Conclusions and lessons learned: Substantial steps have been taken to improve the mechanism of developing the LROM, but further efforts will be need to be undertaken to achieve long-lasting changes in the area of transparency, relevance of decisions, revisability, and implementation.

    References

    1. NHIC, Annual activity report for 2017.

    2. MoH and NHIC Order # 600/320 as of 24.07.2015.

    Keywords: Reimbursement outpatient medicines, regulation, focus group, consumer’s perception

    P4 Case study of the judicialisation of eculizumab (Soliris®): challenges in the price regulation and the impact of establishment of the maximum government price in Brazil

    Adriana M Ivama-Brummell1, Juliana A Ortiz1, Daniella Pingret 1, Leandro P Safatle2

    1Medicines’ Market Regulation Chamber Executive Secretariat (SCMED)/Brazilian Health Regulatory Agency (Anvisa), Brasília, Brazil; ²Direb/Oswaldo Cruz Foundation (Fiocruz), Brasília, Brazil
    Correspondence: Adriana M Ivama-Brummell (adriana.ivama@anvisa.gov.br)

    Background: In Brazil, access to health, including the access to medicines is a Constitutional right to be fulfilled through public policies in the Brazilian Unified Health System (SUS). Due to limited budgets, the “judicialisation” (court cases) has been a strategy used by individual patients to fulfil their rights when the system fails to provide for them.

    Objectives: The objective of this study was to describe and review how the economic regulation has been contributing to promote access to medicines for very high-priced medicines in Brazil.

    Methodology: A policy analysis was conducted combining a descriptive study with data review from the Monitoring System of Medicines (SAMMED) and the national public procurement system (Compras-net) regarding the procurement of eculizumab (Soliris®) from 2010 to 2018, reviewing key results.

    Region covered: This national study was carried out in Brazil (PAHO/WHO region).

    Time period: November 2018 to April 2019

    Results: The Medicines’ Market Regulatory Chamber (CMED) regulates medicines’ prices (price cap), based on Health Technology Assessment, External Reference Pricing (ERP) and Internal Reference Pricing (IRP). In 2006, CMED established the Price Acquisition Coefficient (CAP), a mandatory minimum discount with a maximum government procurement price (PMVG) to a positive list of medicines. In 2016, eculizumab (Soliris®), for treatment of paroxysmal nocturnal haemoglobinuria (PNH), a rare disease, costed USD 187 million (R$ 620 million) to the SUS (average unit price: USD 8.347,82, R$ 27,614.60), purchased due to court cases, before marketing authorisation and its incorporation to the health system. In 2017, with the CAP discount of 19.28%, CMED established the PMVG of USD 3.710,00 (R$ 12,274.83). Due to this, in 2018, the Ministry of Health (MoH) purchased more than twice the volume (31,056 units for 431 patients) compared to 2017 (13,721 units for 190 patients), based on the recommended daily doses for adults in the main indication (Figure 1).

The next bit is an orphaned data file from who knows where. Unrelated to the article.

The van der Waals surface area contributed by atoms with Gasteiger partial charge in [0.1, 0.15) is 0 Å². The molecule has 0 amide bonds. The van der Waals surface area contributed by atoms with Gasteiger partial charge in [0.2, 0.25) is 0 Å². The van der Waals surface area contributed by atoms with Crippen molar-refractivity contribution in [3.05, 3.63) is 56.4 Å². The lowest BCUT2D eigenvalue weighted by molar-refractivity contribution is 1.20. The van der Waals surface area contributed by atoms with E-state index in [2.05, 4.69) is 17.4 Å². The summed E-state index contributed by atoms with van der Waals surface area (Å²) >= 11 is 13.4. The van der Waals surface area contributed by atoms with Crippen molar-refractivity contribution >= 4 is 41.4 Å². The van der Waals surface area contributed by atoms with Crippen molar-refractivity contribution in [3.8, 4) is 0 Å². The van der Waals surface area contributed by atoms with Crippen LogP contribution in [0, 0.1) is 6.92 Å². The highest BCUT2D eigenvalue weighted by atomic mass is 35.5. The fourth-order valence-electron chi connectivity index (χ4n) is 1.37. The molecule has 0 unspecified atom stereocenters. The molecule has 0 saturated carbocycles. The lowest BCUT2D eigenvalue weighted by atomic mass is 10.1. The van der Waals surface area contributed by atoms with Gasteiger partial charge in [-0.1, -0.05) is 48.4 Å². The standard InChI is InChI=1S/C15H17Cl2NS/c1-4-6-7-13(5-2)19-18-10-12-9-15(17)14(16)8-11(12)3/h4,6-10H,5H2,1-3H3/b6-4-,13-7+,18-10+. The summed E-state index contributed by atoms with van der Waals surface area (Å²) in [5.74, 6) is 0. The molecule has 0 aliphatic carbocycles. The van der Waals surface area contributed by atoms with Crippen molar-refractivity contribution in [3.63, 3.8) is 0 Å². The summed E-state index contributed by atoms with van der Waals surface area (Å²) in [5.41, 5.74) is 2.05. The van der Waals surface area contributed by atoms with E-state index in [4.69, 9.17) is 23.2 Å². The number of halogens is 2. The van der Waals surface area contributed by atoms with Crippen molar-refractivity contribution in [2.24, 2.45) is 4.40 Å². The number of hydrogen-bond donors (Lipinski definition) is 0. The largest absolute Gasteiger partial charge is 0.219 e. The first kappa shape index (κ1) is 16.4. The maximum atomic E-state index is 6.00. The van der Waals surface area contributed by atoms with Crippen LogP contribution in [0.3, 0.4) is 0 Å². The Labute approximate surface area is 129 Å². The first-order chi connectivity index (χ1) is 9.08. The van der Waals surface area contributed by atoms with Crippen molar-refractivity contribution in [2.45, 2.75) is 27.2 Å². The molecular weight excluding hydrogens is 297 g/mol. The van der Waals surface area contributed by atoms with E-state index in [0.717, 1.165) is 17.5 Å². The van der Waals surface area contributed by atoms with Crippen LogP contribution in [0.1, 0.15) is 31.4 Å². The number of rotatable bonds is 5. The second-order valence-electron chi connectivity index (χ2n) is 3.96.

Conclusions and lessons learned: Despite great savings, contributing to increase the access to medicines, there are still challenges, limitations and sustainability risks for the health system in providing very high-priced medicines, with few or none external reference prices. The quick launching of a medicine in several countries can push the prices upwards for countries using ERP as in Brazil, where there are no provisions for reviewing prices when new evidences appear. As lessons learnt: the legal provision for setting a provisional maximum price and PMVG “ex oficio” with administrative process and penalties for commercialisation before approval can prevent abusive prices.

    Keywords: high price medicines, economic medicines regulation, external reference pricing, value-based pricing, pharmaceutical policies

    Fig. 1 (abstract P4).
    figure5

    Number of units, average unit price of eculizumab (Soliris®) procured by the Brazilian Ministry of Health and the estimated number of treated patients from 2010-2018. * The average procurement price was calculated based in the different procurement processes through each year and number of units and the estimated number of treated patients per year was calculated based in the adults’ recommended daily doses for paroxysmal nocturnal haemoglobinuria (PNH)

    P5 18 years of economic regulation of medicines in Brazil: outcomes, challenges and lessons learnt

    Adriana M Ivama-Brummell1, Juliana A Ortiz1, Daniella Pingret1, Rosiene R de Andrade1, J Ricardo Santana1, Leandro P Safatle2

    1Medicines’ Market Regulation Chamber Executive Secretariat (SCMED)/Brazilian Health Regulatory Agency (Anvisa), Brasília, Brazil; ²Oswaldo Cruz Foundation (Fiocruz), Brasília, Brazil
    Correspondence: Adriana M Ivama-Brummell (adriana.ivama@gmail.com)